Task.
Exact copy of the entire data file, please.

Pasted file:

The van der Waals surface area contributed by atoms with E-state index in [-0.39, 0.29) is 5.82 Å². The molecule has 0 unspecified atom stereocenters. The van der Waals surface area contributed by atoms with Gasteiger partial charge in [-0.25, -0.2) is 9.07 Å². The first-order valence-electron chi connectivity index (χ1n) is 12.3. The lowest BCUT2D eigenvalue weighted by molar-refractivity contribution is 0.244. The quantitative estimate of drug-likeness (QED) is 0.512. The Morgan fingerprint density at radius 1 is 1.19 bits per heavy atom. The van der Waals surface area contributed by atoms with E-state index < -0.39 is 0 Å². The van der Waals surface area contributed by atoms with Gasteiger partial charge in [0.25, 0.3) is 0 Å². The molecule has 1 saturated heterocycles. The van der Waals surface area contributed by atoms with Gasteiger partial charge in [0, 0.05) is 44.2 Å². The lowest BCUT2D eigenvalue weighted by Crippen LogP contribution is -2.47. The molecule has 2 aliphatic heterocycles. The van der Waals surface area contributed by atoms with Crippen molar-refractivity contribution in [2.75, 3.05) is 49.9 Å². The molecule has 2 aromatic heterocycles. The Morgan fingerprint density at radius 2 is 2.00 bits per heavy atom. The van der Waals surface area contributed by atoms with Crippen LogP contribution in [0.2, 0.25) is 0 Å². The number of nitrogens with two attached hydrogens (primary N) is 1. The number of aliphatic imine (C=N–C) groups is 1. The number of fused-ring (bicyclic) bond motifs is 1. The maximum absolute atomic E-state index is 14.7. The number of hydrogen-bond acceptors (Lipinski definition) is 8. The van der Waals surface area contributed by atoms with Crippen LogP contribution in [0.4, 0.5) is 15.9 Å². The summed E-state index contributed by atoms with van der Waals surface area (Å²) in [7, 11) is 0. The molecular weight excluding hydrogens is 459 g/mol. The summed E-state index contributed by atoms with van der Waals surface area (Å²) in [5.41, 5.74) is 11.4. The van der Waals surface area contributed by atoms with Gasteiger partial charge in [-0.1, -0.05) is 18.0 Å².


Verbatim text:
The van der Waals surface area contributed by atoms with E-state index in [-0.39, 0.29) is 5.82 Å². The molecule has 0 unspecified atom stereocenters. The van der Waals surface area contributed by atoms with Gasteiger partial charge in [-0.25, -0.2) is 9.07 Å². The first-order valence-electron chi connectivity index (χ1n) is 12.3. The lowest BCUT2D eigenvalue weighted by molar-refractivity contribution is 0.244. The quantitative estimate of drug-likeness (QED) is 0.512. The Morgan fingerprint density at radius 1 is 1.19 bits per heavy atom. The van der Waals surface area contributed by atoms with E-state index < -0.39 is 0 Å². The van der Waals surface area contributed by atoms with Gasteiger partial charge in [0.25, 0.3) is 0 Å². The molecule has 1 saturated heterocycles. The van der Waals surface area contributed by atoms with Gasteiger partial charge in [0, 0.05) is 44.2 Å². The lowest BCUT2D eigenvalue weighted by Crippen LogP contribution is -2.47. The molecule has 2 aliphatic heterocycles. The van der Waals surface area contributed by atoms with Crippen molar-refractivity contribution in [2.75, 3.05) is 49.9 Å². The molecule has 2 aromatic heterocycles. The Morgan fingerprint density at radius 2 is 2.00 bits per heavy atom. The van der Waals surface area contributed by atoms with Crippen LogP contribution in [0.2, 0.25) is 0 Å². The number of nitrogens with two attached hydrogens (primary N) is 1. The number of aliphatic imine (C=N–C) groups is 1. The number of fused-ring (bicyclic) bond motifs is 1. The maximum absolute atomic E-state index is 14.7. The number of hydrogen-bond acceptors (Lipinski definition) is 8. The van der Waals surface area contributed by atoms with Crippen LogP contribution in [0.4, 0.5) is 15.9 Å². The summed E-state index contributed by atoms with van der Waals surface area (Å²) in [7, 11) is 0. The molecular weight excluding hydrogens is 459 g/mol. The summed E-state index contributed by atoms with van der Waals surface area (Å²) in [5.41, 5.74) is 11.4. The van der Waals surface area contributed by atoms with Gasteiger partial charge in [-0.1, -0.05) is 18.0 Å².